What is Code Complexity and Why Should You Care?

In layman’s terms, everything in the world can be measured by how complex it is; baking a cake, composing a piece of music or writing a blog article ;-), but an important aspect to note is that whether something is highly complex or less complex doesn’t necessarily reflect on if it is good or bad. Some of the greatest recipes in the world only include 3 or 4 ingredients, but similarly you can create a highly complex meal using 50 ingredients, you don’t judge the end product by it’s complexity but rather use the level of complexity to guide you in understanding how easy it is to create, replicate or maintain standards in its production. 

For Code Complexity the exact same reasoning can be applied. Whatever method for tracking Code Complexity is being used, the outcome of the complexity score should only ever be used to guide decision making and strategy, it won’t ever be a ‘right or wrong’ style output. 

In software development, “code complexity” is used as a critical measure, often aiming to provide insights into the maintainability, understandability, and potential vulnerabilities of code. In the following article we aim to explain what code complexity means, explore the various methods for measuring it, and explain its significance in software engineering. We’ll conclude with a look at why Cyclomatic Complexity, a particular measure of code complexity, is preferred by experts, including us at The Code Registry, for ensuring software quality and security.

What is Code Complexity?

First up, lets get into what Code Complexity actually is and what it measures.

Code complexity is a quantitative assessment of how complicated a piece of code is, simple right?. It’s an essential concept in software development, as it directly impacts the effort needed for code maintenance, testing, and understanding. Generally speaking, the higher the complexity score is, will often indicate how difficult the code will be to work with, potentially leading to errors, bugs, and security vulnerabilities. On the flip side, a lower complexity score suggests that the code is more straightforward, easier to manage, and less prone to issues. As mentioned above though, these are very general assessments, for some code bases there may be very good reasons for the Code Complexity score to be on the high side or for it to be unavoidable due to the nature of the software being developed. That being said, regardless of the reasons, a high code complexity score is a very strong indication that you, as the business leader, will need to expect that your code won’t be fast to develop or easy for junior developers to work on. For business or technical leaders, the benefits of measuring and reducing their code complexity includes;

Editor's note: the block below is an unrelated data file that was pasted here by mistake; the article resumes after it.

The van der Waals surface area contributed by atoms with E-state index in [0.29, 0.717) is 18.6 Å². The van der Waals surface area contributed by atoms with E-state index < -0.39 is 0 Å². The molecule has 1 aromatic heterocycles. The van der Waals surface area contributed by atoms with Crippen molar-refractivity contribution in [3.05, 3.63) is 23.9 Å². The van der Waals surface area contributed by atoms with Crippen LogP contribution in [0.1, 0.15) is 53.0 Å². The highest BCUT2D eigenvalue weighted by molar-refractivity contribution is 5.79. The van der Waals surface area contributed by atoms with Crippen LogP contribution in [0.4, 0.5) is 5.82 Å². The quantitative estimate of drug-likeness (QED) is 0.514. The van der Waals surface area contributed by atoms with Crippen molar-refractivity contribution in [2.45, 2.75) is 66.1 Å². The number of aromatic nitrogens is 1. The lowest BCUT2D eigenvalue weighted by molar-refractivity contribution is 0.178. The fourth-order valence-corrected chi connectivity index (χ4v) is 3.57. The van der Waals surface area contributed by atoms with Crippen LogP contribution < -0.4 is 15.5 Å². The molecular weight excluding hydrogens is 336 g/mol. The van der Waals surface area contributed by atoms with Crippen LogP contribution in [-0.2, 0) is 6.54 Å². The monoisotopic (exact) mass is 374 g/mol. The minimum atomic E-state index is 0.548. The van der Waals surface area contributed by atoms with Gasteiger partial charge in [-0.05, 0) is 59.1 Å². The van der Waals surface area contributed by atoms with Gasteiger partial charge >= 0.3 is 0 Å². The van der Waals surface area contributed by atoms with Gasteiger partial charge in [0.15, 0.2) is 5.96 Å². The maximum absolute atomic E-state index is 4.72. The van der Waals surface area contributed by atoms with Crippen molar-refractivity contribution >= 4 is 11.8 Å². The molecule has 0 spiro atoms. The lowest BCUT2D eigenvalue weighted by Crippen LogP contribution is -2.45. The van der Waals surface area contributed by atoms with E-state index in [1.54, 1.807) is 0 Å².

• Being able to evaluate the risks associated with the program.
  • Identify overly complex logic or insufficient modularity in your code, to guide future development improvements
  • Assess ways to achieve better maintainability
  • Identify and reduced defects
  • Include within enhanced testing
  • Ultimately a reduced complexity will lead to improved productivity.

As we’ve already said, some code needs to be more complicated of course. But with Code Complexity scoring and tracking what you want to be looking for is code that’s unnecessarily complex that can be improved to provide the benefits listed out above. 

Code Complexity Methods

So, how do you measure it? Luckily over the years there have been several methods and metrics developed that can help measure code complexity and help you identify potential areas for improvement within the codebase, below we dive into a few of these methods. 

Cyclomatic Complexity:
Originally Cyclomatic Complexity was a measurement developed by Thomas McCabe to determine the stability and level of confidence in a program. It measured the number of linearly-independent paths through a program module, ultimately determining that programs with lower Cyclomatic Complexity were easier to understand and less risky to modify. This measure is particularly crucial for understanding the testing effort required in software development, as it directly correlates with the number of test cases needed to achieve complete path coverage. A Cyclomatic Complexity score will normally be expressed as a numerical figure between 1-10 whereby a score of ‘1’ is deemed very good with no or few overly complex paths and a score of 10 suggests there are significant areas of the code that could be reworked for the better. 

Halstead Complexity Measures